This article examines the subjective experience of cognitive and behavioural change following public deliberation in two different nations. It examines short- and long-term survey data from two highly structured deliberative forums - the 2009 Australian Citizens' Parliament and the 2010 Oregon Citizens' Initiative Review. Results showed increases in reported deliberative and internal efficacy, some measures of external efficacy, and communicative and community-based engagement, though participants rarely reported increases in institutionalised political participation. Participants in an online process in Australia reported limited increases in their internal and external efficacy and communicative engagement. These findings suggest that well-structured deliberative governance can transform the meaning and practice of citizenship.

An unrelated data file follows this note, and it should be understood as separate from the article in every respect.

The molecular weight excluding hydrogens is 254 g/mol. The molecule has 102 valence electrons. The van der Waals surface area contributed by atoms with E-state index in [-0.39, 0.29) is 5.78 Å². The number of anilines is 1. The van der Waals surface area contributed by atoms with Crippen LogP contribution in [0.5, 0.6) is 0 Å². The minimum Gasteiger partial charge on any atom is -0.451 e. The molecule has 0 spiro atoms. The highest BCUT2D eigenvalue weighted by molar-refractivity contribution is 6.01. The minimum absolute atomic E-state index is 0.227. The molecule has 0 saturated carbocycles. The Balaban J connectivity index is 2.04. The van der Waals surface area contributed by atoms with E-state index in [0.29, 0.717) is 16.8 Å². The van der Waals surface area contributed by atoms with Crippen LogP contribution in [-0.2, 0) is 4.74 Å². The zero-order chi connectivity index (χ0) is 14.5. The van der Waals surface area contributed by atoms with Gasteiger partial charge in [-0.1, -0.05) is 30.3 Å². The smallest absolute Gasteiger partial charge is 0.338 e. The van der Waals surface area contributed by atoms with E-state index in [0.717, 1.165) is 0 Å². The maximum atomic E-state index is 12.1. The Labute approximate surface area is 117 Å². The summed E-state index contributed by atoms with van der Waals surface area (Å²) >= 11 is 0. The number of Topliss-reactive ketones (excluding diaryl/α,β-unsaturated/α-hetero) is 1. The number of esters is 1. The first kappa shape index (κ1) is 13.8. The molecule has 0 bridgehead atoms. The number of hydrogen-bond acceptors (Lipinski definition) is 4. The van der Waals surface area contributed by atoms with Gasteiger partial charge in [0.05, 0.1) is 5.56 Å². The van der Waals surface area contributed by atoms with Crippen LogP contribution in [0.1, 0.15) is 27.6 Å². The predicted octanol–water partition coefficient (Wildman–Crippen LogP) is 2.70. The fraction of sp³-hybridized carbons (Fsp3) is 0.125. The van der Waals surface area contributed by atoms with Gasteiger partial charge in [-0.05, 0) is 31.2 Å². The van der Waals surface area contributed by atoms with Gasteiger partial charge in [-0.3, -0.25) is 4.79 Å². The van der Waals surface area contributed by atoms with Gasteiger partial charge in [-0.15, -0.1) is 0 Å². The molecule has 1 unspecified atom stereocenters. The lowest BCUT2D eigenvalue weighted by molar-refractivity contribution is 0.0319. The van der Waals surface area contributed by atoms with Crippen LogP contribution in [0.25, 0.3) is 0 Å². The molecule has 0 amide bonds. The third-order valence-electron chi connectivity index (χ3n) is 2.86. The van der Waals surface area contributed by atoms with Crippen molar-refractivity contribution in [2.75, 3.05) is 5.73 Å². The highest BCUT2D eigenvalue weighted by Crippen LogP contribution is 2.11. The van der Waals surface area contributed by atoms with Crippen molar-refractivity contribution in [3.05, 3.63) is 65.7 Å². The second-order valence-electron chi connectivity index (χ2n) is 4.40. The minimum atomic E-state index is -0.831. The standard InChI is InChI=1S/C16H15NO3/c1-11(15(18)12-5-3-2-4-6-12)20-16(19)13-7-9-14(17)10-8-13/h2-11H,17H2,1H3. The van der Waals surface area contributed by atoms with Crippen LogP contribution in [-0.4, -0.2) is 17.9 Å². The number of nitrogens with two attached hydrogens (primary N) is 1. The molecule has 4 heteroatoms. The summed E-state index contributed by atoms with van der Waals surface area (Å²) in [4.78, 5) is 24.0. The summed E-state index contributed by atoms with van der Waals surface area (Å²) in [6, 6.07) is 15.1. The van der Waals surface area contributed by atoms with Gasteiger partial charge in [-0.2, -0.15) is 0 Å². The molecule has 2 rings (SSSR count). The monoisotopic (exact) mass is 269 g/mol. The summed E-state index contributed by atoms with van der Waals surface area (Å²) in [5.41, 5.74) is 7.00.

All Science Journal Classification (ASJC) codes
- Political Science and International Relations